Reflections on Travel to Japan

“To move, to breathe, to fly, to float, to gain all while you give, to roam the roads of lands remote, to travel is to live.” (Hans Christian Andersen)

Some of us are lucky enough to travel for business.  While travel is hard and takes us away from our homes and families, we need to look at the positivity of being able to see different parts of the country and if you’re really lucky, the world.

A couple years ago I wrote about work trips which I dreaded had became welcome respites of peace and serenity, once I decided to take advantage of trips and schedule to see sights and experience cultures when I traveled. 

I had the absolute privilege of visiting Japan for a week, from Tokyo to Yokohama, from Endoshima to Kyushu; it was a whirlwind tour and it was truly amazing.  It was my first trip to the Far East and when I got back a great friend didn’t ask me what my favorite part of the trip was, instead she asked what I learned while I was there.   

  • Civility makes all the difference.  The Japanese culture defines civility across everything. From ceramic tea pots in your hotel room to forming perfect lines waiting for trains.  There are 40 million people in Tokyo and you walk amongst a sea of people everywhere in complete order.  This level of civility creates efficiency but more importantly a sense of calmness and peacefulness.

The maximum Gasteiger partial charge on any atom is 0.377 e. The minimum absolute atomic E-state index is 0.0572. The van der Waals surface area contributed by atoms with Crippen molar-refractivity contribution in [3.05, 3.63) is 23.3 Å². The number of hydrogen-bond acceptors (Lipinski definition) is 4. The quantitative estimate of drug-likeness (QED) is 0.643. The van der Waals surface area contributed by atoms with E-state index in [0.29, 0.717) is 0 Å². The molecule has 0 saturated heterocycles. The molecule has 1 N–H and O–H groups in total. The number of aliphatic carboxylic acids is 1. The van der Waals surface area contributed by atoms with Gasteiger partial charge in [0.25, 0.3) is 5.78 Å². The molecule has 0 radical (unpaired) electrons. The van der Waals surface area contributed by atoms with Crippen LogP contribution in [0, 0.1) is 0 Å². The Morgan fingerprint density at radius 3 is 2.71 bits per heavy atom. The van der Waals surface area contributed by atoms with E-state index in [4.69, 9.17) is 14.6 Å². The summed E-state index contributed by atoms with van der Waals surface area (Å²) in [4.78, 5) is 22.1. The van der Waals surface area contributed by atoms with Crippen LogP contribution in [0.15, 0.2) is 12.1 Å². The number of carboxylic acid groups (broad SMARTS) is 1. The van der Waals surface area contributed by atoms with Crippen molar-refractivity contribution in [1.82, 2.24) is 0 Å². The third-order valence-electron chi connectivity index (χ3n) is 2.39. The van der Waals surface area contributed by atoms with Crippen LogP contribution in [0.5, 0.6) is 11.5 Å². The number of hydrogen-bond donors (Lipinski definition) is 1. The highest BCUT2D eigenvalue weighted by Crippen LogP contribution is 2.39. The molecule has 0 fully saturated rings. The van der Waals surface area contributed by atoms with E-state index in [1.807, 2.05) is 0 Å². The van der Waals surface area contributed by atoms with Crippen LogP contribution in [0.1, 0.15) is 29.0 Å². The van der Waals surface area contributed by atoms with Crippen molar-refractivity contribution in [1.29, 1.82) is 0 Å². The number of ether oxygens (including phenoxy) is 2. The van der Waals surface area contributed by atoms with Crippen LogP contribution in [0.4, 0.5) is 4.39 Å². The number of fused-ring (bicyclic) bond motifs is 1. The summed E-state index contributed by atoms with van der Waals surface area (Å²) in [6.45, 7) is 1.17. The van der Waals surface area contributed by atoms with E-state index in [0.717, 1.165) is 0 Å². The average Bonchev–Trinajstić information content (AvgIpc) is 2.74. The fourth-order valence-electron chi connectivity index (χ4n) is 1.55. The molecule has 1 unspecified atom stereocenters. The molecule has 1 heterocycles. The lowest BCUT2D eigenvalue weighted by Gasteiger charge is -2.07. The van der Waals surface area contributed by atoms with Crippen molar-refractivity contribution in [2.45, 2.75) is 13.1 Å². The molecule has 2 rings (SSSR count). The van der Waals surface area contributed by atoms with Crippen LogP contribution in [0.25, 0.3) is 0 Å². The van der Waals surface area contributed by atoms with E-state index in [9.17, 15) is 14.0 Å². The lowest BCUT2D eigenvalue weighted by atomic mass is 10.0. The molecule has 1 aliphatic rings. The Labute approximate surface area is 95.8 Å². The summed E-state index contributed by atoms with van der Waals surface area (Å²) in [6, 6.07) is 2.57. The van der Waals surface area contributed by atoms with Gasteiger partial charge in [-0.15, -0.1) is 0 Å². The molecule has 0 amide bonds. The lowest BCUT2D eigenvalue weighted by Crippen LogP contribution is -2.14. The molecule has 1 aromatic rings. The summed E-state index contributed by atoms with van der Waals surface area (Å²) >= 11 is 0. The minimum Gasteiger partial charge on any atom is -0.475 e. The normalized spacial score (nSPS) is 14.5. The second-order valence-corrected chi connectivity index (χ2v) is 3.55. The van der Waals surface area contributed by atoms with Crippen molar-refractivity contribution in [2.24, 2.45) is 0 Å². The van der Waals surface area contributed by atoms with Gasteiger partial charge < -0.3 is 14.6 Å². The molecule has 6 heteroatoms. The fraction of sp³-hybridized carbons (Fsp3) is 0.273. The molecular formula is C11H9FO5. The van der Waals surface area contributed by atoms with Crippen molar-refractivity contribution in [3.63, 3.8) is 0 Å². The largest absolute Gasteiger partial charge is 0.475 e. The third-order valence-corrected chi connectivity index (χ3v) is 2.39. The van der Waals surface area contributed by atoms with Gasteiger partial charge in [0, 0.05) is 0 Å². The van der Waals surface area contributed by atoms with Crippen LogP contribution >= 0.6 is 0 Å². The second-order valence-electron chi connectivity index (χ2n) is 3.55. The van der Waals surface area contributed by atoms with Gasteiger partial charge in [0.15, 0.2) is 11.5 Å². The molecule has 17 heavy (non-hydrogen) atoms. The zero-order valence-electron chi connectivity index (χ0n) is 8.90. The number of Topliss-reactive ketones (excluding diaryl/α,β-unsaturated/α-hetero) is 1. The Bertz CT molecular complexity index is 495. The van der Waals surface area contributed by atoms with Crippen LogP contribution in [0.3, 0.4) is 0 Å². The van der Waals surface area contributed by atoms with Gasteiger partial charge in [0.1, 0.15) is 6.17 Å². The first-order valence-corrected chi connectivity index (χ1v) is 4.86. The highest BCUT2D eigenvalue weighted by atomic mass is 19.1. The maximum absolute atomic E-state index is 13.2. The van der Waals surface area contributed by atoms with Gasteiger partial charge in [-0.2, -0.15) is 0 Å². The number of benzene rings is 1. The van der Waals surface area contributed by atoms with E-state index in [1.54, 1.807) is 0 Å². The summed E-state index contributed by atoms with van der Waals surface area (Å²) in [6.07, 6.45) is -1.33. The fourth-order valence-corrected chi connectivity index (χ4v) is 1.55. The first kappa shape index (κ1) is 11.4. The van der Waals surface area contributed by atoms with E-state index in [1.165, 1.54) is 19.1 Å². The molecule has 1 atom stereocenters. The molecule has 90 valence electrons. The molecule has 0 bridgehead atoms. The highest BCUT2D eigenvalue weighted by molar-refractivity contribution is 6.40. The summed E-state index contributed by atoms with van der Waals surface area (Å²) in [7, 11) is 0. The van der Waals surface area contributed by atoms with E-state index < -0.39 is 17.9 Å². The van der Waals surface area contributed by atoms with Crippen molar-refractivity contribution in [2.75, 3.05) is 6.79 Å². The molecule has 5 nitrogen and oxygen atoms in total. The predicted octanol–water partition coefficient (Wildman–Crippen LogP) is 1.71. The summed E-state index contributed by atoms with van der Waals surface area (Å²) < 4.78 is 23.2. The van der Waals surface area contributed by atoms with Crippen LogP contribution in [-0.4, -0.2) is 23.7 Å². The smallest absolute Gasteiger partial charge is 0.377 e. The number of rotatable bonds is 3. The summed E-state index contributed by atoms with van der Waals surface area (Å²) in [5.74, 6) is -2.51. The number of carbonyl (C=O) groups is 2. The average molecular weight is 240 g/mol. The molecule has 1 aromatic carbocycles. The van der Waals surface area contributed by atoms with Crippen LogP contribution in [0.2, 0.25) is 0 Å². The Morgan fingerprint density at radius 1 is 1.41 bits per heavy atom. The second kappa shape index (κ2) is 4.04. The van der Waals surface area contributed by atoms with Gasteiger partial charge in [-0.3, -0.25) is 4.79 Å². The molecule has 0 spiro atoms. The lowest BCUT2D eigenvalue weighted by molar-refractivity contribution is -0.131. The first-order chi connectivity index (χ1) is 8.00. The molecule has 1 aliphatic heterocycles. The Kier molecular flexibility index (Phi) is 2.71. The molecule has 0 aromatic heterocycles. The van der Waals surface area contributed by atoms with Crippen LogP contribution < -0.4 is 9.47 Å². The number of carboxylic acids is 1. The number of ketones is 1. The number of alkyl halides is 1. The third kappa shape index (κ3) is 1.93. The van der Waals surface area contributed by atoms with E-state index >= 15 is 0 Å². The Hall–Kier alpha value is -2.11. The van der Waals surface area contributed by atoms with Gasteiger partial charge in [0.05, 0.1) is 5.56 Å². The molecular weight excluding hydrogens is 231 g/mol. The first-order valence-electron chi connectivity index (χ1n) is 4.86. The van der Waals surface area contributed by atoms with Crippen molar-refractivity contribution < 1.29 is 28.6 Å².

• Food and gardens should be appreciated for color and beauty.  The Japanese serve food on beautiful dishes in places with gorgeous and meticulous gardens.  The food is many colors and textures and is to be enjoyed fully.
  • The Japanese are incredibly more advanced than Americans – There are triple decked highways, a train system like I’ve never seen in the world, from regionals to the bullet trains, and a complete use of space in every nook and in every corner.

There’s a Japanese proverb that “the day you decide to do it is your lucky day.” When it comes to business travel, try to visit other sights along the way and go out and make today your lucky day.